In one scene a brawl is witnessed and described. It is a chaotic, tempestuous confrontation between two drivers which threatens to spill over into the surrounding crowd. A week later another similar spat explodes and infects those nearby. The narrator suddenly feels pity for writers in the States who
“have to ply their trade from sleepy American suburbs, writing divorce scenes symbolized by the very slow washing of dishes. Had John Updike been African, he would have won the Nobel Prize twenty years ago. I feel sure his material hobbled him. Shillington, Pennsylvania simply did not measure up to his extravagant gifts” (Chapter 13, page 65*).
This amusing observation made me wonder about the phrase “first world problem”. Without using the phrase Cole appears to provide a precise example that fits the definition from the Oxford English Dictionary. A quick search informed me Wikipedia suggests the term has been used in meme form on Twitter since 2005. This Guardian article suggested it came to be used more frequently in 2011 and defined it as a humble brag or a phrase that “patronises those outside the “first worlds”.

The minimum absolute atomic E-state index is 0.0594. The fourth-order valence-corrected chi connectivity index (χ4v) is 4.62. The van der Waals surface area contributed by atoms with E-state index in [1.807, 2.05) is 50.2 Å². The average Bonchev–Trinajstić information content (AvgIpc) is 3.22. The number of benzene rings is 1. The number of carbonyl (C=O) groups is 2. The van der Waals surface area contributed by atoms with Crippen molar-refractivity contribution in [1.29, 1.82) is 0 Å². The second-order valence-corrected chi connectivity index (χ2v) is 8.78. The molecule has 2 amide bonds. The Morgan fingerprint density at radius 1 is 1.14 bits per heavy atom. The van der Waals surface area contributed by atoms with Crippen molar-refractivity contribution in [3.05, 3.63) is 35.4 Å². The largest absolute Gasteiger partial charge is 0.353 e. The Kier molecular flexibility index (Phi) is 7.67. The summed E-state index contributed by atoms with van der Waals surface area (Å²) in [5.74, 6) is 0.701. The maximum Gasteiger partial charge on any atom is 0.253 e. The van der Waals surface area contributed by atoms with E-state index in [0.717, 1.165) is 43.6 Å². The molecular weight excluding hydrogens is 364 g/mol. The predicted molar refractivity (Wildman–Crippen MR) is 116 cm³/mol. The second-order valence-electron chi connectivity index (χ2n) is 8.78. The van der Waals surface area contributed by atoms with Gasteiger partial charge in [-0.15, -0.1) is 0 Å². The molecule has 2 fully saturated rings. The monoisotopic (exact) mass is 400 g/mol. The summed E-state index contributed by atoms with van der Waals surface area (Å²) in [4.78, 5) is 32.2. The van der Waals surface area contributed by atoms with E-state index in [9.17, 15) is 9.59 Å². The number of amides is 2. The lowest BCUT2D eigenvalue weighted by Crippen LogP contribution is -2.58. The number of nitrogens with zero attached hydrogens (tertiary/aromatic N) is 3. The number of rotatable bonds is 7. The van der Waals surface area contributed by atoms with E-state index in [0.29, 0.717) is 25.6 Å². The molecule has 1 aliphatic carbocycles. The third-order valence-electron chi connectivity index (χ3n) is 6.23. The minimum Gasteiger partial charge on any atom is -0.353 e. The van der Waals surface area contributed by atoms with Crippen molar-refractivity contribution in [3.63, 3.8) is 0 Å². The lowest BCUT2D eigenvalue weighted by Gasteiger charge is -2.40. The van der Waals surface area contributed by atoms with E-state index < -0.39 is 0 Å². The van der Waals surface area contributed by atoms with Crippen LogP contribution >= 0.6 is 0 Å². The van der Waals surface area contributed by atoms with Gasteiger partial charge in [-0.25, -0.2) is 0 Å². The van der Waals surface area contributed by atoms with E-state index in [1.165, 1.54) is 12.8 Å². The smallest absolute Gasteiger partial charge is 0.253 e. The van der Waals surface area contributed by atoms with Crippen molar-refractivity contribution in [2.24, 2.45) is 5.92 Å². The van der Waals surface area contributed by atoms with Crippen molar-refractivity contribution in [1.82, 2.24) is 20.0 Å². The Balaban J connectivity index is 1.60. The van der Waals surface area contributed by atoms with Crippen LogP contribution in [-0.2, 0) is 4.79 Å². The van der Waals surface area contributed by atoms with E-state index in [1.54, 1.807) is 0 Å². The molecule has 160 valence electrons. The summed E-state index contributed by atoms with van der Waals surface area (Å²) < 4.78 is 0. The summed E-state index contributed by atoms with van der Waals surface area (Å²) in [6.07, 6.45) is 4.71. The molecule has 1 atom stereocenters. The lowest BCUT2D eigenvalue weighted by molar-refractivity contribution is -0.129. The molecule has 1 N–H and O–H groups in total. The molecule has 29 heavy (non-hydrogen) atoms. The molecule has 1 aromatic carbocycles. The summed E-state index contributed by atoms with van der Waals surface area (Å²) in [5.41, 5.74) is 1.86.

While I may be taking a liberty by ascribing Cole’s intent in using this social artefact it seems he has surpasses the notion of a humble brag. He gently mocks this perspective and it is Cole’s Lagosian narrator who teases and patronises a first world experience.
*Cole, T. (2007) Everyday is for the Thief. London, Faber and Faber edition: 2014.